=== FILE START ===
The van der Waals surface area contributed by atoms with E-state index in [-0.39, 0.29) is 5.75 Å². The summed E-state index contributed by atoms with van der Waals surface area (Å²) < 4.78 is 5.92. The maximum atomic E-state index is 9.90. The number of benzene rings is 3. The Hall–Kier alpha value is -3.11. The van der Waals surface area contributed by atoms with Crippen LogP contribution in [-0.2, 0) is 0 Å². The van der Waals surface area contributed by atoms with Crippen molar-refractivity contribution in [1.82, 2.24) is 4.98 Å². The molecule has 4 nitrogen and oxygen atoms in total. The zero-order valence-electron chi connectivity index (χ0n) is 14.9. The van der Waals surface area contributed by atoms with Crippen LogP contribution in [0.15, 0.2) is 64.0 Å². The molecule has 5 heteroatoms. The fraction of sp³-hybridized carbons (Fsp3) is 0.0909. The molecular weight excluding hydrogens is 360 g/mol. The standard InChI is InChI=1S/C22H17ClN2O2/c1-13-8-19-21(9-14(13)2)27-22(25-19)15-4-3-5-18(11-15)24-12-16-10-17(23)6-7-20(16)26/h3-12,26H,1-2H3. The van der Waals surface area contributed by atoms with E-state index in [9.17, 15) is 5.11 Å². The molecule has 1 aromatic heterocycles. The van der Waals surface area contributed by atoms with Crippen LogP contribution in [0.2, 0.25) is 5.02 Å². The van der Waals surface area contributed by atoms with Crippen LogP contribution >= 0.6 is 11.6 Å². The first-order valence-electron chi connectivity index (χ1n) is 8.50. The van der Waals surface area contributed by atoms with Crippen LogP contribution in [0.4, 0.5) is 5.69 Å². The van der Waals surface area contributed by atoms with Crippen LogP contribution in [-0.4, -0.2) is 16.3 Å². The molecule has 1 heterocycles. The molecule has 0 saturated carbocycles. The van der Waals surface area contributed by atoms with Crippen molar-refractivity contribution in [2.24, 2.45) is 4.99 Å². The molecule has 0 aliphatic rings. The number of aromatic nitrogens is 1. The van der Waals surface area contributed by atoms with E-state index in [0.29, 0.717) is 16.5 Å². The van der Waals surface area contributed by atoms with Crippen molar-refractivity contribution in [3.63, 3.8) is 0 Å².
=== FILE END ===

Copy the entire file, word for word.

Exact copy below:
The van der Waals surface area contributed by atoms with E-state index in [-0.39, 0.29) is 5.75 Å². The summed E-state index contributed by atoms with van der Waals surface area (Å²) < 4.78 is 5.92. The maximum atomic E-state index is 9.90. The number of benzene rings is 3. The Hall–Kier alpha value is -3.11. The van der Waals surface area contributed by atoms with Crippen LogP contribution in [-0.2, 0) is 0 Å². The van der Waals surface area contributed by atoms with Crippen molar-refractivity contribution in [1.82, 2.24) is 4.98 Å². The molecule has 4 nitrogen and oxygen atoms in total. The zero-order valence-electron chi connectivity index (χ0n) is 14.9. The van der Waals surface area contributed by atoms with Crippen LogP contribution in [0.15, 0.2) is 64.0 Å². The molecule has 5 heteroatoms. The fraction of sp³-hybridized carbons (Fsp3) is 0.0909. The molecular weight excluding hydrogens is 360 g/mol. The standard InChI is InChI=1S/C22H17ClN2O2/c1-13-8-19-21(9-14(13)2)27-22(25-19)15-4-3-5-18(11-15)24-12-16-10-17(23)6-7-20(16)26/h3-12,26H,1-2H3. The van der Waals surface area contributed by atoms with E-state index in [9.17, 15) is 5.11 Å². The molecule has 1 aromatic heterocycles. The van der Waals surface area contributed by atoms with Crippen LogP contribution in [0.2, 0.25) is 5.02 Å². The van der Waals surface area contributed by atoms with Crippen LogP contribution >= 0.6 is 11.6 Å². The first-order valence-electron chi connectivity index (χ1n) is 8.50. The van der Waals surface area contributed by atoms with Crippen LogP contribution in [0.4, 0.5) is 5.69 Å². The van der Waals surface area contributed by atoms with Crippen LogP contribution in [-0.4, -0.2) is 16.3 Å². The molecule has 1 heterocycles. The molecule has 0 saturated carbocycles. The van der Waals surface area contributed by atoms with Crippen molar-refractivity contribution in [2.24, 2.45) is 4.99 Å². The molecule has 0 aliphatic rings. The number of aromatic nitrogens is 1. The van der Waals surface area contributed by atoms with E-state index in [0.29, 0.717) is 16.5 Å². The van der Waals surface area contributed by atoms with Crippen molar-refractivity contribution in [3.63, 3.8) is 0 Å².